How it works
The natural power of a lure current
ELFI is an innovative method to monitor the presence of elvers using a lure current. In contrast to dip net monitoring, ELFI monitors continuously and in a standardized manner, which means that very accurate data can be collected on elver migration at the research sites.
Researcher effort is limited to actual monitoring and, if necessary, the cleaning of the detectors at the same time.
The ELFI functions by creating an artificial lure current. A floating collection tray is filled with water, which then flows into the waterway to be investigated via a gutter lined with a climbing substrate (usually canvas). Elvers are attracted into the lure current and crawl up through the canvas, after which they fall into the tray and are collected.
The tray is emptied at least once a week at which time the elvers are counted. Because ELFI is in constant operation, it is possible to gain insight into the developments of elver migration over a longer period (up to a few months).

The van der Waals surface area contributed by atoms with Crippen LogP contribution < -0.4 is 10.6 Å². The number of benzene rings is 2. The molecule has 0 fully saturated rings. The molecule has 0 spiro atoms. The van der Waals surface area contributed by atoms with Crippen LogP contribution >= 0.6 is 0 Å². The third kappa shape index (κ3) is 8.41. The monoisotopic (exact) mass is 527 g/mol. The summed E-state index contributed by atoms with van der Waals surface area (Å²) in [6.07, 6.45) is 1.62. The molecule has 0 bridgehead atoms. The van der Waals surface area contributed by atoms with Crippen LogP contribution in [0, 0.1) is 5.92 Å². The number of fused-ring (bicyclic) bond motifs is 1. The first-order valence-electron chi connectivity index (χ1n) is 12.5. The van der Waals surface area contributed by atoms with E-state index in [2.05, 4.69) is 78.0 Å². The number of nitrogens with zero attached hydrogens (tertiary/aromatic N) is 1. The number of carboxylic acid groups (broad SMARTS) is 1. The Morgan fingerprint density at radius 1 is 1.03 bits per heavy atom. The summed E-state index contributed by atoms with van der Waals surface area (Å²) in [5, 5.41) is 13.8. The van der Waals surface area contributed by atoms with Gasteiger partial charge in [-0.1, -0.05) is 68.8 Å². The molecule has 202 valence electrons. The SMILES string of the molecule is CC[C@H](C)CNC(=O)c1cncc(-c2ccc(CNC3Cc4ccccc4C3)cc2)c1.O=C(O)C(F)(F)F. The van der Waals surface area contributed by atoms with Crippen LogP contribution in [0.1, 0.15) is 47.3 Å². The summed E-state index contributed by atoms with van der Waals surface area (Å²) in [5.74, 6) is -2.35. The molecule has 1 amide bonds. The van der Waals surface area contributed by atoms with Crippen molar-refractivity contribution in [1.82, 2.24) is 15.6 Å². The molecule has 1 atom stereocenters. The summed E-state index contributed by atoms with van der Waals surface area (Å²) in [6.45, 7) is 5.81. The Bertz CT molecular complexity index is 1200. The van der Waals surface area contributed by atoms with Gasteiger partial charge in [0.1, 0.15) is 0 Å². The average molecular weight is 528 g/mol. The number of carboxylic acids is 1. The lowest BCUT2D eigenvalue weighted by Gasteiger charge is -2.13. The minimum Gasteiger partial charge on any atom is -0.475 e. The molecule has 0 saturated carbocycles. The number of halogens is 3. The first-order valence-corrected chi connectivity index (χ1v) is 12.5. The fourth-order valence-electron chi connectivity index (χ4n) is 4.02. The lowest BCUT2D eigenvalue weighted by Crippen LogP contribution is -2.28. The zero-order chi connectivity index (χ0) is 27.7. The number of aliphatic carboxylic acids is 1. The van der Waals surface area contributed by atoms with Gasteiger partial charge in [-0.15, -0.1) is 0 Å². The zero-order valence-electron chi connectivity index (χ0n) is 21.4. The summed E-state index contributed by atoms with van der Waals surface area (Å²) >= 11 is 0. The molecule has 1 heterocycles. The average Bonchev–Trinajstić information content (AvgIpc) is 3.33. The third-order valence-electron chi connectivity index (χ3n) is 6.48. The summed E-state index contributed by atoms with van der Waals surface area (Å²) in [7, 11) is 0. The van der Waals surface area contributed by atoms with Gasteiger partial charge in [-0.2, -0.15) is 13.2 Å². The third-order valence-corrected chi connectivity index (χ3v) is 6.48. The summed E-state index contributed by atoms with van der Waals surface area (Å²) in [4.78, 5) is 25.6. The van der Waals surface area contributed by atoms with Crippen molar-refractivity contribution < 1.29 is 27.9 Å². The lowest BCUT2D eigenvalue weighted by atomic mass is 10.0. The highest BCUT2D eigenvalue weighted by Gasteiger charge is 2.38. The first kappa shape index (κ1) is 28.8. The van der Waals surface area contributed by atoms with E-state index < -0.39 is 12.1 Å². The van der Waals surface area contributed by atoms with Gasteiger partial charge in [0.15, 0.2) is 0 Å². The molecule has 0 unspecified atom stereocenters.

ELFI is used for the following types of studies:
- Elver migration: determining numbers and timing at a specific research site.
- Attraction effect of research locations: which waters are most attractive to elvers? This knowledge can also be used to steer elvers towards a fish passage, or to make provision for locations that have an undesirable tempting effect, such as waste-water treatment plants.
- Barrier effects: mark-recapture provides insights into the time elvers spend in an area, giving a measure of the difficulty of migrating further.
- Functioning of the fish migration facility: through a supply and return study, ELFI can demonstrate whether elvers are able to migrate via a fish migration facility.
- Migration route and speed: how to elvers spread within an area and how quickly do they do this? Mark-recapture provides insights into the routes taken by elvers and their possible preference for locations.